Although special-purpose frequency-to-voltage chips help you to create an F-to-V circuit block easily, they suffer from a major drawback. For given external components, their gainconstant, and hence voltage output, can vary more than ±5% from piece to piece (e.g, the LM331 and the LM2917). Their currentsource value also varies piece to piece by a similar amount, thus causing piece-to-piece variations in the maximum voltage-output beyond which F-to-V goes into saturation.
This creates problems for mass-produced solutions requiring F-to-V conversion if the application can’t tolerate these variations. The result is messy trimming procedures for external passive timing components for each mass-produced piece.
This is where old workhorse LM555 outshines these special-purpose ICs. The 555 generates a mono-shot time-period equation:
TD (mono-shot delay) = 1.1 × RC
Timing accuracy is typically 1%. (For National Semiconductor’s LM555 and LM55C, it’s 0.5% and 1%, respectively.) Thus, designers can use timing components with precision tolerance to meet an application’s requirements, without unduly worrying about pieceto- piece chip variations.
A mono-shot-based F-to-V works by converting incoming pulses to a fixed-pulse-width, variable-frequency pulse-width-modulation (PWM) signal. The duration of the pulse is fixed at the period of the mono-shot (1.1RC in this case). This duration also forms the on period or duty-cycle of the PWM output.
Lower-frequency signals yield lower-percentage duty cycles, since the period forms a lesser percentage of the total period of the incoming pulse train. As the frequency rises, the output’s duty cycle increases, since the “on-period” is now a greater percentage of the incoming pulse-train period (Fig. 1).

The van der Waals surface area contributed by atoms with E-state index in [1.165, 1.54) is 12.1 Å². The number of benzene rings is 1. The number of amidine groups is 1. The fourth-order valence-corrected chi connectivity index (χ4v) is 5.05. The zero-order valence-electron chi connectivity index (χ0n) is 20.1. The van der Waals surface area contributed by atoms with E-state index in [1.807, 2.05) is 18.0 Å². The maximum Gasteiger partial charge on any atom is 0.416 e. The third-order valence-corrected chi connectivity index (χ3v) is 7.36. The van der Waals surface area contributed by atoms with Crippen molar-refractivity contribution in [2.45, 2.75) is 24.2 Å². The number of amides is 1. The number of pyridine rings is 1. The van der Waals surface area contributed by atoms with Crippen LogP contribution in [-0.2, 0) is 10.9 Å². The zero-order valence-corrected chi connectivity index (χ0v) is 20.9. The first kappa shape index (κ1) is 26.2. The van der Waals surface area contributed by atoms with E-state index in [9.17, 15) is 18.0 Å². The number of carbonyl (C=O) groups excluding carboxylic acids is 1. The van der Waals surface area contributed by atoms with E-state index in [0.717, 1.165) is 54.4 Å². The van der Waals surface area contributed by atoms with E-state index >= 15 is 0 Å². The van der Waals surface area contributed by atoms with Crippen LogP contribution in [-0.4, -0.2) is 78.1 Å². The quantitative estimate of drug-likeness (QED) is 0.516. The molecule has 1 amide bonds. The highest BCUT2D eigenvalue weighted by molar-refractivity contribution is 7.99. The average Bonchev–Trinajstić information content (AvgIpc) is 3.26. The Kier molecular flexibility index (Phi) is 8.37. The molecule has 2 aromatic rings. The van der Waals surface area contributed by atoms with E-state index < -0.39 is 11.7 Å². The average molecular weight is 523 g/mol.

This dc value of the output PWM signal (given by percentage duty cycle) is directly proportional to the incoming pulse-train frequency. However, the situation gets a bit tricky when the incoming pulse train has a period shorter than the on-period. The F-to-V is now supposed to saturate to its maximum value for all of the frequencies with time periods less than the mono-shot on-period.
However, if the mono-shot is not re-triggerable, it will expire “asynchronously” with the incoming pulse triggers, causing random output variations. As a result, the example circuit uses a transistorized discharge-switch to allow the 555 to re-trigger, which it otherwise could not do (Fig. 2).
Transistor Q1 forms a discharge path around capacitor C2. Resistor R4 and capacitor C2 are the timing components of the mono-shot with a time period of about 0.39 ms. Hence for a frequency of about 1 kHz, the output duty cycle is 39%, giving a voltage of about 4.68 V for a VBATT of 12 V. C1, R1, D1, R2, and R3 form the base trigger circuit for Q1. The 555’s internal transistor at pin-7 is not unused in this circuit. Rather than leaving the pin un-terminated, R5 and C3 terminate it as recommended by some CMOS 555 chip vendors. It can also be used as an auxiliary source of a sawtooth wave if required by the application. R6 and C5 form an output low-pass filter to extract dc voltage from the PWM pulse-train appearing at the IC’s pin 3.
The circuit’s output voltage increases linearly at the rate 4.68 V/kHz up to 2.5 kHz (Fig. 3). The output then saturates to its maximum value as desired (as a consequence of the re-triggerable feature of this mono-shot circuit).